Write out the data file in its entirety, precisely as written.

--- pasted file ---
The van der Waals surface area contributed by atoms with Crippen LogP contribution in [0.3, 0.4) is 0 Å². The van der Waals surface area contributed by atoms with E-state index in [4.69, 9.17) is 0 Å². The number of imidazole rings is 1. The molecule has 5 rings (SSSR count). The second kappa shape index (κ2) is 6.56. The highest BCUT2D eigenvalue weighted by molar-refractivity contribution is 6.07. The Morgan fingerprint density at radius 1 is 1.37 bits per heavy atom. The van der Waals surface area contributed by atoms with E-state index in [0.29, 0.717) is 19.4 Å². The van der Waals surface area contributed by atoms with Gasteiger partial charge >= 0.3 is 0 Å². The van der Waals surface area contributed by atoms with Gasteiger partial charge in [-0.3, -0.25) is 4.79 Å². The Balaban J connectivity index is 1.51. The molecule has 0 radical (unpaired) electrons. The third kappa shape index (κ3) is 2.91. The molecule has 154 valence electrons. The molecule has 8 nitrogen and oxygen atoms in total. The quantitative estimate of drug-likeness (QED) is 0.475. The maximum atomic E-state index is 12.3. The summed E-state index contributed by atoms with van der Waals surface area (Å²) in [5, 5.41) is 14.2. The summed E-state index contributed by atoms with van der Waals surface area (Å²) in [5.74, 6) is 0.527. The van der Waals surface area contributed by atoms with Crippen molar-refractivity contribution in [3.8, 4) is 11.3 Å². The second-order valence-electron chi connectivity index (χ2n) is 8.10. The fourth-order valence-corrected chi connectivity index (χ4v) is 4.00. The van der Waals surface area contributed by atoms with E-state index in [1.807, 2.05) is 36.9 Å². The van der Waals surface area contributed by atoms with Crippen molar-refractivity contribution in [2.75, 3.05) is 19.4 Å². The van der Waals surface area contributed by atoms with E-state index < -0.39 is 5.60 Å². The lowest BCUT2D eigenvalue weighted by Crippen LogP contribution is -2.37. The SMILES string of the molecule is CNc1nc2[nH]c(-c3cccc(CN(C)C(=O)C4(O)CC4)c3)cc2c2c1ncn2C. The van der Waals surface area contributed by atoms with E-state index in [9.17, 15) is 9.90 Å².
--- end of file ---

The van der Waals surface area contributed by atoms with Crippen LogP contribution in [0.3, 0.4) is 0 Å². The van der Waals surface area contributed by atoms with E-state index in [4.69, 9.17) is 0 Å². The number of imidazole rings is 1. The molecule has 5 rings (SSSR count). The second kappa shape index (κ2) is 6.56. The highest BCUT2D eigenvalue weighted by molar-refractivity contribution is 6.07. The Morgan fingerprint density at radius 1 is 1.37 bits per heavy atom. The van der Waals surface area contributed by atoms with E-state index in [0.29, 0.717) is 19.4 Å². The van der Waals surface area contributed by atoms with Gasteiger partial charge >= 0.3 is 0 Å². The van der Waals surface area contributed by atoms with Gasteiger partial charge in [-0.3, -0.25) is 4.79 Å². The Balaban J connectivity index is 1.51. The molecule has 0 radical (unpaired) electrons. The third kappa shape index (κ3) is 2.91. The molecule has 154 valence electrons. The molecule has 8 nitrogen and oxygen atoms in total. The quantitative estimate of drug-likeness (QED) is 0.475. The maximum atomic E-state index is 12.3. The summed E-state index contributed by atoms with van der Waals surface area (Å²) in [5, 5.41) is 14.2. The summed E-state index contributed by atoms with van der Waals surface area (Å²) in [5.74, 6) is 0.527. The van der Waals surface area contributed by atoms with Crippen molar-refractivity contribution in [3.8, 4) is 11.3 Å². The second-order valence-electron chi connectivity index (χ2n) is 8.10. The fourth-order valence-corrected chi connectivity index (χ4v) is 4.00. The van der Waals surface area contributed by atoms with E-state index in [1.807, 2.05) is 36.9 Å². The van der Waals surface area contributed by atoms with Crippen molar-refractivity contribution in [2.75, 3.05) is 19.4 Å². The van der Waals surface area contributed by atoms with E-state index < -0.39 is 5.60 Å². The lowest BCUT2D eigenvalue weighted by Crippen LogP contribution is -2.37. The SMILES string of the molecule is CNc1nc2[nH]c(-c3cccc(CN(C)C(=O)C4(O)CC4)c3)cc2c2c1ncn2C. The van der Waals surface area contributed by atoms with E-state index in [9.17, 15) is 9.90 Å².